If you're interested, here's a listing of Erikson's books in the "Malazan Book of the Fallen" series--

Gardens of the Moon
Deadhouse Gates
Memories of Ice
House of Chains
Midnight Tides
The Bonehunters
Reaper's Gale
Toll the Hounds
Dust of Dreams
The Crippled God

And here's a listing of Esslemont's books in his "Malazan Empire" series (so far)--

Night of Knives
Return of the Crimson Guard
Orb Sceptre Throne
Blood and Bone

January 22, 2013

Review: "Blood and Bone By Ian C. Esslemont (Malazan Empire #5)

Blood and Bone is far and away the best episode in Ian C. Esslemont's on-going series of "Malazan Empire" novels.  For those who don't know, Esslemont and his "Malazan World" co-creater, Steven Erikson, have authored two series of books that are all interconnected and interwoven together to create, in my humble opinion, the finest fantasy series ever written.  Erikson's series is ten books and is entitled "The Malazan Book of the Fallen, and with Blood and Bone, Esslemont has now completed five novels in his "Malazan Empire" series.

Blood and Bone is a tour de force on so many levels--the quality of writing, the plotting and complexity, characterization, and then the sheer significance to the entire Malazan canon.  This novel grabbed me from the first page and didn't let up until the very last page--it really is that good!  Both Erikson and Esslemont are known for Malazan novels that build with tension and a whole host of seemingly incongruous plot-threads, but generally about two-thirds of the way through the book a series of convergences begin to occur.  This typically culminates in the 'mother of all convergences' near the end of the book, with everything coming flying together, usually in spectacular--and sometimes bloody--fashion.

Blood and Bone begins its mega-convergence pretty much from the first page and just builds like a series of monstrous waves crashing on a rocky shoreline.  As I read Blood and Bone I kept thinking about Joseph Conrad's brilliant little novel Heart of Darkness, and I just have to believe that Esslemont must have also been influenced by it as he wrote this book (as well as his anthropological work in Southeast Asia).  Additionally, there is a real cinematic quality to Esslemont's writing in this book that very much reminded me of Francis Ford Coppola's film Apocalypse Now (his take on Conrad's Heart of Darkness).

Blood and Bone is set on the island continent of 'Jacaruku' which is bisected by a great range of mountains that run from the northern end to the southern.  The western half of the island is home to a group of warring desert tribes people and a brutal society of practitioners of dark and evil magic.  The eastern half of Jacaruku is a dense and incredibly dangerous jungle realm known as 'Himatan' that will likely make most readers think of the great jungles in the heart of Africa or the Amazon in South America.  And like Conrad's Heart of Darkness, Blood and Bone recounts the stories of the trials and tribulations of several disparate groups of peoples that are all struggling to travel into the interior of this jungle to a fabled lost city--including one group's truly epic journey up a river through the jungle of 'Himatan'.  I'm not going to tell you why, except to say that it is all about power--gaining it, or denying it of somebody else.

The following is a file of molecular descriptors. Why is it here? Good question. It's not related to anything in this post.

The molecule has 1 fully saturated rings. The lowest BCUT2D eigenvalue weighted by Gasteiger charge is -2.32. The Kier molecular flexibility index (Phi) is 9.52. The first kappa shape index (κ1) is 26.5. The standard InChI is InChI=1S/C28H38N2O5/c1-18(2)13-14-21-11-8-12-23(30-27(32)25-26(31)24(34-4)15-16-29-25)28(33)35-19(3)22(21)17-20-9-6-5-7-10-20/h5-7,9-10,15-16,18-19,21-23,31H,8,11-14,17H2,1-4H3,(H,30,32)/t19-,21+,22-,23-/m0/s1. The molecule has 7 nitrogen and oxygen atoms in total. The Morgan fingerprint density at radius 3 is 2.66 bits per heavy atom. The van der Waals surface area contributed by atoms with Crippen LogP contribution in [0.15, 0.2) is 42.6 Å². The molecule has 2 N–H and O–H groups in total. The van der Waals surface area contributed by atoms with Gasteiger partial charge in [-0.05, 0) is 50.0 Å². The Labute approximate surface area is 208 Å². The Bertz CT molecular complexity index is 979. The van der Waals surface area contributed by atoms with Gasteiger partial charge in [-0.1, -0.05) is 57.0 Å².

I think that Blood and Bone is vitally important in helping to answer some questions, or shed significant light on events touched upon in the other novels in Erikson's and Esslemont's Malazan world.  If you've been a close reader, you will very much enjoy much of what you discover in this action-packed novel.  You're also going to be delighted to encounter some 'old friends' from previous novels, and you're going to love the 'new friends' you're meeting for the first time.  While complexly plotted, this is a rollicking good read with loads of action, tension, and a goodly number of moments of mind-numbing terror.  As I said at the outset, I think this is Esslemont's best novel yet, and I can't wait to see where he takes us in his next installment.  While I have a pretty good guess, I'll let you read Blood and Bone and work that out for yourself.  I have no qualms awarding this book five of five stars, it is a truly great story!

Blood and Bone
By Ian C. Esslemont
Bantam Press, UK, Hardcover
586 pp.
ISBN 0593064467


January 14, 2013

Review: "The Graveyard Book" By Neil Gaiman

I loved this little book!  What a wonderful reimagination of Rudyard Kipling's The Jungle Book.  Neil Gaiman is just a born story-teller, and The Graveyard Book is such a terrific example of his talents.  While there is a touch of horror and macabre in the book, it is very much a book that should appeal to young readers as well as adults.  It is also lavishly illustrated by the author-artist Audrey Niffenegger which adds ever so much to the tale.